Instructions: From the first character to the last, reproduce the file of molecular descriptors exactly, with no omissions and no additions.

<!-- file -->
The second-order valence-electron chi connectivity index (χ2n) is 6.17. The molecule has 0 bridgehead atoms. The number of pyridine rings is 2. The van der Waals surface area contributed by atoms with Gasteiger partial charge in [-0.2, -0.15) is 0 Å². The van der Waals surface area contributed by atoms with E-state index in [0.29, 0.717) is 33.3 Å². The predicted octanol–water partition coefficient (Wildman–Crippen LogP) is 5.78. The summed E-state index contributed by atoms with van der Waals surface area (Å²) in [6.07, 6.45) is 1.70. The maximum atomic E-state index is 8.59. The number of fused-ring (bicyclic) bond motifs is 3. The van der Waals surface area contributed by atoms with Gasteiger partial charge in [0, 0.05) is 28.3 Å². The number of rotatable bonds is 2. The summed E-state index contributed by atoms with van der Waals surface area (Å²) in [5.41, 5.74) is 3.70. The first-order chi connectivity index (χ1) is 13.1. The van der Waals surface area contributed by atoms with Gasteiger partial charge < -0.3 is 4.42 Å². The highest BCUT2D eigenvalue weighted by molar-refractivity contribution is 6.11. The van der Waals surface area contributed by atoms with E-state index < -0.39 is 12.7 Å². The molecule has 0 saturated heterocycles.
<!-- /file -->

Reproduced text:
The second-order valence-electron chi connectivity index (χ2n) is 6.17. The molecule has 0 bridgehead atoms. The number of pyridine rings is 2. The van der Waals surface area contributed by atoms with Gasteiger partial charge in [-0.2, -0.15) is 0 Å². The van der Waals surface area contributed by atoms with E-state index in [0.29, 0.717) is 33.3 Å². The predicted octanol–water partition coefficient (Wildman–Crippen LogP) is 5.78. The summed E-state index contributed by atoms with van der Waals surface area (Å²) in [6.07, 6.45) is 1.70. The maximum atomic E-state index is 8.59. The number of fused-ring (bicyclic) bond motifs is 3. The van der Waals surface area contributed by atoms with Gasteiger partial charge in [0, 0.05) is 28.3 Å². The number of rotatable bonds is 2. The summed E-state index contributed by atoms with van der Waals surface area (Å²) in [5.41, 5.74) is 3.70. The first-order chi connectivity index (χ1) is 13.1. The van der Waals surface area contributed by atoms with Gasteiger partial charge < -0.3 is 4.42 Å². The highest BCUT2D eigenvalue weighted by molar-refractivity contribution is 6.11. The van der Waals surface area contributed by atoms with E-state index < -0.39 is 12.7 Å². The molecule has 0 saturated heterocycles.